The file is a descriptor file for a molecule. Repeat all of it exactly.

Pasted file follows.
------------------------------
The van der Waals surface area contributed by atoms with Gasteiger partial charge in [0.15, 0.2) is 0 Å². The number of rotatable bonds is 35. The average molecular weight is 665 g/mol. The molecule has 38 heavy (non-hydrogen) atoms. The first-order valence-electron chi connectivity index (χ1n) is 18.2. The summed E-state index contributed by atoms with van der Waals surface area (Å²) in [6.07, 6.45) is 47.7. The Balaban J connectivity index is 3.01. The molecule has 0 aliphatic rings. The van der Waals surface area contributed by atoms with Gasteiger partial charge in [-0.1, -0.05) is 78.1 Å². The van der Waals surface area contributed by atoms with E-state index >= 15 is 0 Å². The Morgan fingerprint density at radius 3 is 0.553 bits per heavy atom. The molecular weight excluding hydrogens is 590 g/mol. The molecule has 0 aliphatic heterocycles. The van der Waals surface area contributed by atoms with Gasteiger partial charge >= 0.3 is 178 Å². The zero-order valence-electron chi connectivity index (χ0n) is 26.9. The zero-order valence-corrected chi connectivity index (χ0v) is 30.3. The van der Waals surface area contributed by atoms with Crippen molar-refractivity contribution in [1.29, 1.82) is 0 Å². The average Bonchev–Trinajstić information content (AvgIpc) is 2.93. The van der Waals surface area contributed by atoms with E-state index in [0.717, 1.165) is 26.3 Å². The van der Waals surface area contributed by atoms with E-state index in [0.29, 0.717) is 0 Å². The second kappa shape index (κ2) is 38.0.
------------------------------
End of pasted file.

The van der Waals surface area contributed by atoms with Gasteiger partial charge in [0.15, 0.2) is 0 Å². The number of rotatable bonds is 35. The average molecular weight is 665 g/mol. The molecule has 38 heavy (non-hydrogen) atoms. The first-order valence-electron chi connectivity index (χ1n) is 18.2. The summed E-state index contributed by atoms with van der Waals surface area (Å²) in [6.07, 6.45) is 47.7. The Balaban J connectivity index is 3.01. The molecule has 0 aliphatic rings. The van der Waals surface area contributed by atoms with Gasteiger partial charge in [-0.1, -0.05) is 78.1 Å². The van der Waals surface area contributed by atoms with E-state index >= 15 is 0 Å². The Morgan fingerprint density at radius 3 is 0.553 bits per heavy atom. The molecular weight excluding hydrogens is 590 g/mol. The molecule has 0 aliphatic heterocycles. The van der Waals surface area contributed by atoms with Gasteiger partial charge >= 0.3 is 178 Å². The zero-order valence-electron chi connectivity index (χ0n) is 26.9. The zero-order valence-corrected chi connectivity index (χ0v) is 30.3. The van der Waals surface area contributed by atoms with Crippen molar-refractivity contribution in [1.29, 1.82) is 0 Å². The average Bonchev–Trinajstić information content (AvgIpc) is 2.93. The van der Waals surface area contributed by atoms with E-state index in [0.717, 1.165) is 26.3 Å². The van der Waals surface area contributed by atoms with E-state index in [0.29, 0.717) is 0 Å². The second kappa shape index (κ2) is 38.0.